Pope Francis Takes Congress To Task, And It Was Glorious

Pope Francis made his historic address Thursday morning to a joint session of Congress. Once again, the Pope showed Congressional Republicans what it is to a be a true Christian.

In his speech, the Pope made every effort to address the very real issues that affect millions of people, not just in America, but around the world: climate change, poverty, immigration, weapons,  and simple kindness.

As American citizens remain divided on the refugee crisis, Francis asked us not to view them as a number, but rather real people with real struggles:

“Our world is facing a refugee crisis of a magnitude not seen since the Second World War. This presents us with great challenges and many hard decisions. On this continent, too, thousands of persons are led to travel north in search of a better life for themselves and for their loved ones, in search of greater opportunities.”

“Is this not what we want for our own children? We must not be taken aback by their numbers, but rather view them as persons, seeing their faces and listening to their stories, trying to respond as best we can to their situation.”

The Pope then reminded everyone about the Golden Rule: treat others the way you would want to be treated.

Just days before the Pope arrived in D.C.., the White House announced the U.S. would take in 100,000 refugees, 10 times more than the original 10,000 pledged.

Calling on people to serve the common good, or mother Earth, Francis said:

“I call for a courageous and responsible effort to redirect our steps, and to avert the most serious effects of the environmental deterioration caused by human activity. I am convinced that we can make a difference — I’m sure. And I have no doubt that the United States – and this Congress – have an important role to play. Now is the time for courageous actions and strategies, aimed at implementing a culture of care and an integrated approach to combating poverty, restoring dignity to the excluded, and at the same time protecting nature.”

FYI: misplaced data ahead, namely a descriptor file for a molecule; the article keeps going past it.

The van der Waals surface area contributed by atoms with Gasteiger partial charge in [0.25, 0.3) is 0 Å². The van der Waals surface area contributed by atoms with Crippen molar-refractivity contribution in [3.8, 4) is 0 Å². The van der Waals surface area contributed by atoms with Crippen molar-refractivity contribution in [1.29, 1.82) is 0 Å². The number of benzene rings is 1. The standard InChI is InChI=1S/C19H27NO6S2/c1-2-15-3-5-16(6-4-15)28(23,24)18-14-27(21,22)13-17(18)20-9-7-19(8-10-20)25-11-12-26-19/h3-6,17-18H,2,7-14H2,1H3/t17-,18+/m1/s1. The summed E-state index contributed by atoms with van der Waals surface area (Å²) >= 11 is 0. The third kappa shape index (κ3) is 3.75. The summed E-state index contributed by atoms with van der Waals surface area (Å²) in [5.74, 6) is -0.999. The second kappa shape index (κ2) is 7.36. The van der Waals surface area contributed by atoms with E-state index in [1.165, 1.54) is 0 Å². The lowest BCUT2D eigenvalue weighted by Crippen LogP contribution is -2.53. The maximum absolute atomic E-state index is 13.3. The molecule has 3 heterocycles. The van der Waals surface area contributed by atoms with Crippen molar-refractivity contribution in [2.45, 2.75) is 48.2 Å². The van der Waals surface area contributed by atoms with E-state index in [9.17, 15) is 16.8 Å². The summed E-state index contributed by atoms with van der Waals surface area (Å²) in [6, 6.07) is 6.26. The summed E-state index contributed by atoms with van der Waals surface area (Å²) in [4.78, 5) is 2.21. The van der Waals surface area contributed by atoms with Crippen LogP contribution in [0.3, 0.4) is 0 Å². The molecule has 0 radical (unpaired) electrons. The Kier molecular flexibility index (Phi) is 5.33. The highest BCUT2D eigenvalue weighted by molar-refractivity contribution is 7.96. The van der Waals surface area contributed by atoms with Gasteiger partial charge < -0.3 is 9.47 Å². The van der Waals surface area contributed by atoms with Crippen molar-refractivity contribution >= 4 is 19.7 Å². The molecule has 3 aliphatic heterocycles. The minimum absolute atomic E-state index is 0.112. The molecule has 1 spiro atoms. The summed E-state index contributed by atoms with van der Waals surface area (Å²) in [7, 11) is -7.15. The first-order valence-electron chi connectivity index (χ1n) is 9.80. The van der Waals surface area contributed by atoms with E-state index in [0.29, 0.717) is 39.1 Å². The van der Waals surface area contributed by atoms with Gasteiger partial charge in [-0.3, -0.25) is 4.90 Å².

It also might have come as a giant shock to pro-lifers when he called on the abolition of the death penalty, saying “This conviction has led me…to advocate at different levels for the global abolition of the death penalty.”

And then came the critique of American capitalism – which exploits workers for personal financial gain:

“In a word, if we want security, let us give security; if we want life, let us give life; if we want opportunities, let us provide opportunities. The yardstick we use for others will be the yardstick which time will use for us. If politics must truly be at the service of the human person, it follows that it cannot be a slave to the economy and finance.”

I hope Scott Walker was listening.

In just an hour, the Pope laid out a vision for this country — a vision for which Democrats and liberals like Bernie Sanders and Elizabeth Warren have been fighting. The Pope took Congress to task, and it was glorious. Yes, he repeated the Church’s commitment to ending abortion and gay marriage.  However, it was not the main focus of his speech compared to immigration and climate change. It’s all about context.

Featured image courtesy of NPR.

Terms of Service

Leave a Reply